Johnston also said a Michigan fund to support toxic site cleanup like the AOCs is depleted and has not been replenished. That could impact the state’s ability to muster required local match dollars. He added that EGLE has access to Great Lakes restoration funding and has tapped it to do remedial investigation in the Rouge River. 

‘Ambitious’ goal

A key component in AOC cleanup since funding became available in 2010 has been the work of local groups like Friends of the Detroit River and Friends of the Rouge. The Rouge is also one of the sites on the 1987 list targeted for cleanup by 2030.

Detroit Riverkeeper Bob Burns echoed EGLE’s sentiments that the 2030 goal is “ambitious,” but said, “we are committed to doing the work right, however long it takes, to help rehabilitate and remediate the Detroit River.”

According to the Friends of the Detroit River Executive Director Tricia Blicharski, a recently completed sediment characterization indicated where additional sediment cleanups may be targeted. 

“Each sediment cleanup typically takes years to identify, plan, permit and implement. Public input and non-federal sponsors are vital pieces of the process, and they take time too,” Blicharski said.  

Riverkeeper Burns acknowledged the environmental justice issue in Detroit, River Rouge, and Ecorse.  “All southeast Michigan residents should have access to clean, pollution-free water for fishing, recreation, and transport,” Burns said. 

Friends of the Rouge Executive Director Marie McCormick acknowledged the complexity of the current AOC remediation process and is hopeful that provisions of the funds from the infrastructure bill will strive to address legacy pollution in urbanized and historically under-resourced areas.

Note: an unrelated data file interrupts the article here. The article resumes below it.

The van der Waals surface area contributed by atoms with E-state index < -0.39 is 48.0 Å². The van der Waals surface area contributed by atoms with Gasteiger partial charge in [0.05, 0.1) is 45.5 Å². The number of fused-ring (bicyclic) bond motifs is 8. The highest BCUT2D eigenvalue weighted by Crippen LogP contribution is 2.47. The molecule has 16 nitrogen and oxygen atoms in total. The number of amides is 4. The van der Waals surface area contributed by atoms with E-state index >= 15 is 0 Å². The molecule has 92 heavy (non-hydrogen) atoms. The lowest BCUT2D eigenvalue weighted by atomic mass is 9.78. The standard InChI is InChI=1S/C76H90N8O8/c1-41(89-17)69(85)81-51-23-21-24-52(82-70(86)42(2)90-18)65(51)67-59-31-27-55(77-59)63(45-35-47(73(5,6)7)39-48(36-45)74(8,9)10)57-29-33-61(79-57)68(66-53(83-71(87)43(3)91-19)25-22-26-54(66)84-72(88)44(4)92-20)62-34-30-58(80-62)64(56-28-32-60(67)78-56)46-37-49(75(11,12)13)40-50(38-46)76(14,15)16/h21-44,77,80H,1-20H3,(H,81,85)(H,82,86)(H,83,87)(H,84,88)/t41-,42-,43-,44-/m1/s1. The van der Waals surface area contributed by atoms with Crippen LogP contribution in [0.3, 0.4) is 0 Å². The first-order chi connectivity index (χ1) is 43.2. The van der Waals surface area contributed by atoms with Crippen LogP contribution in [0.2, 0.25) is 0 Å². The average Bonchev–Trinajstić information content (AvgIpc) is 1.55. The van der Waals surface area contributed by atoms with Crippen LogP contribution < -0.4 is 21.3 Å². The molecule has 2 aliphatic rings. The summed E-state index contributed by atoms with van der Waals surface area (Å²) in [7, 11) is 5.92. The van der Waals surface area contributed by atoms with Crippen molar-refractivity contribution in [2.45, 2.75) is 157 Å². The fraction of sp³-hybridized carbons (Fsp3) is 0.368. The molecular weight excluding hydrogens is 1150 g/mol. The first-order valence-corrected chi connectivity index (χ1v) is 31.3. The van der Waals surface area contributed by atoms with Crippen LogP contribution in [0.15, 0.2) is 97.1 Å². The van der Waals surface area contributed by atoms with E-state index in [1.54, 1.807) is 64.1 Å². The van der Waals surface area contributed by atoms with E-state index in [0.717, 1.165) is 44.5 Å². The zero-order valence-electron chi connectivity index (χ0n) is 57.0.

“We cannot fully clean up our hometown river unless we strive to focus on the most complex and costly areas of the Rouge to clean up,” McCormick said.  

Both Friends of the Detroit River and Friends of the Rouge have received GLRI funding.   

Community engagement and pork-barrel projects

University of Detroit Mercy’s Nick Schroeck, an environmental law attorney and urban policy expert, said it would be crucial for the clean-up agencies to do good community outreach. That includes proper prior notice of the project, work scope, and potential impacts. 

He noted the popularity of fishing along the Detroit River and said it’s critical to have “clear communication about safety issues related to fish consumption before, during, and after these projects.”

Another area Schroeck said warrants attention is the disposal of the contaminated sediment when removed from the river. “It should not be the responsibility of environmental justice communities today to deal with contaminated sediment that in some instances was created over 100 years ago,” he said. 

Schroeck also called for people in communities affected by environmental justice near the project sites to be given hiring priority for restoration-related jobs. 

While the recent Biden administration action has put a spotlight on cleaning up the toxic sediment sites, the scope of the restoration program since 2010 is broad and lists over 6,000 projects. Some experts question whether some of these projects should be categorized as restoration.

In 2014, $231,000 was allocated to phragmites eradication on Chicago’s Bishop Ford Freeway. And the Village of Wilmette on Chicago’s affluent North Shore received $8,000 to plant trees to deal with nearshore pollution.

Since its inception, veteran Great Lakes policy expert Dave Dempsey has followed the restoration program. In 2018, Dempsey said, “the Great Lakes Restoration Initiative has done a lot of good, but it’s also our regional pork barrel.” A complete list of Great Lakes restoration projects is at